Diversion Diary | Indulging In Nostalgia

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Hannah is alone during lockdown since her partner, BK, lives in the USA. Each week, she brings us some ramblings, plus a selection of the internet she’s been using to keep herself company. This week is nostalgia week.

Last week I hoped for a better future. This week, we’re going down memory lane. Not to a golden age necessarily – there was plenty in the ‘good old days’ that I’d rather not revisit. But the days before cars took over all the considerations of planning do have their merits.

Bicycles now are definitely better now than they were then. But when you look at how they were then, and the social change that they facilitated, the fact that we’re hesitant about harnessing all the comfort and technology that we have now to get us to work just shows how much we’ve structured our landscape around the car.

This week is then a trip down memory lane again. Nostalgia of a sort.

1952 Robin Hood

This week has marked a momentous moment in my relationship with BK. Forget children, marriage, buying a house, or living together. He now has a bike that lives in my garage. His intention is that it will be his town bike, for local trips into Hebden Bridge, to the pub, or the shops. It’s a 1952 Robin Hood – a brand made by Raleigh. I love the fact that it has little grease or oil access points on the chain guard, both hubs, and the bottom bracket. I’m less keen on the fact that it has rod brakes, and worry how BK will fare on the descents of Calderdale.

Pedalling Dreams: The Raleigh Story

This BBC documentary is a real treat of British bike nostalgia. There’s heaps of interesting information about how they were made – look out for the guy loading ball bearings into hubs. Then there’s the early days of bike touring and long distance adventures on quiet roads. One rider points out that the descents had to be taken at lower speeds, so that he remembered to take in the views. There’s a lot to love in this documentary, but a sad tale of the impact of the car on the company’s history. From selling over a million bikes in 1951, Raleigh went to being bought out in 1960, as bike sales across the industry dropped by 40%.


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Saturday Night and Sunday Morning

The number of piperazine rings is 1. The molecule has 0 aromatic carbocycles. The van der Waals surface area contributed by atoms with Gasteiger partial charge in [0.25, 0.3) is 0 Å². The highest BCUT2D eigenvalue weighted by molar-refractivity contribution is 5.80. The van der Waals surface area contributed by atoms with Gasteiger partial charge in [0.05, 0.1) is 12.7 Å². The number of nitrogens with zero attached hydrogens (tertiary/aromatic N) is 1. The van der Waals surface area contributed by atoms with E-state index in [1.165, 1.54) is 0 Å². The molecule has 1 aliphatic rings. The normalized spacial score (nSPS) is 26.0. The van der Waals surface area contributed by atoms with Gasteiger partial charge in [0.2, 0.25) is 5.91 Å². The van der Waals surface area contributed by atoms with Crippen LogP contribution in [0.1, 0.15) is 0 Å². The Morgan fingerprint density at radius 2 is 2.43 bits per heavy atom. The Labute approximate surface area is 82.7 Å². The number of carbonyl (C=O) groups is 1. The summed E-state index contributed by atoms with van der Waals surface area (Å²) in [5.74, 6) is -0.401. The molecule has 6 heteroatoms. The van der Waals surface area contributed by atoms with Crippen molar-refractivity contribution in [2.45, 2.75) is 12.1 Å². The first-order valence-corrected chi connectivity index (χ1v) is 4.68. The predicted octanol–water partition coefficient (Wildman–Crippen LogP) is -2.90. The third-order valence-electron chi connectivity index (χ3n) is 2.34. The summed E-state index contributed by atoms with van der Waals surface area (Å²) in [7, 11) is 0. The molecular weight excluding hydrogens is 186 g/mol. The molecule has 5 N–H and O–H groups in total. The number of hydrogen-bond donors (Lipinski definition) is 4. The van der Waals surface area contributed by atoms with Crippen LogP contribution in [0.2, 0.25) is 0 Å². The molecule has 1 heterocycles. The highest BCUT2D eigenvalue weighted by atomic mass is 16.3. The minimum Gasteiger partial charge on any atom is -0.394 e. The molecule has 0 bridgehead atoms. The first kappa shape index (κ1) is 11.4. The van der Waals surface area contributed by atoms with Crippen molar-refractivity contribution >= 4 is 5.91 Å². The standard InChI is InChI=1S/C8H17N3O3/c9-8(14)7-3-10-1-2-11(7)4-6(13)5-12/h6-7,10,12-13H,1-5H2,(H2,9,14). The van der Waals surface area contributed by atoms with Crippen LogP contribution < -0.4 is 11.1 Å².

I’d never heard of this until the documentary above, but it seems that not only was it a big hit film in its day, but it has since been performed on the stage as a theatre adaptation. I’ll probably look out for a production, whenever we’re back to sitting in tightly packed indoor spaces again.

The Last Dance

Modern history here. I’ve been watching this with BK. Until now, I knew absolutely nothing about basketball – I still don’t really know the rules. You should watch this anyway. Really, it’s about personalities, teams, and relationships. And cool shoes. It’s on Netflix in the UK if you want to watch it.

A Very Loose History of Skateboard Shapes

Finally, some skateboard action. I like skateboard movies and documentaries, even though I’ve only stood on one once, and fell off. If ever I’m on a plane, it’s the thing I’ll look for in the entertainment system – you’d be surprised how often there is a skateboard something or other there. This history of skateboard shapes is really here as a segue into the next video…

Thunder Juicin’

Skateboarding, on dirt jumps. Do I need any more excuse for including this? It’s not nostalgia, it’s just fun.

That’s it. I’m all done in for this week – you can blame the magazine deadline, or the incredible heat, or my underlying sadness as my phone keeps telling me I should be getting off a plane, or onto a connecting flight, or off another plane. It’s enough to make me want to listen to some Joni Mitchell. Oh, what the heck. See you next time.

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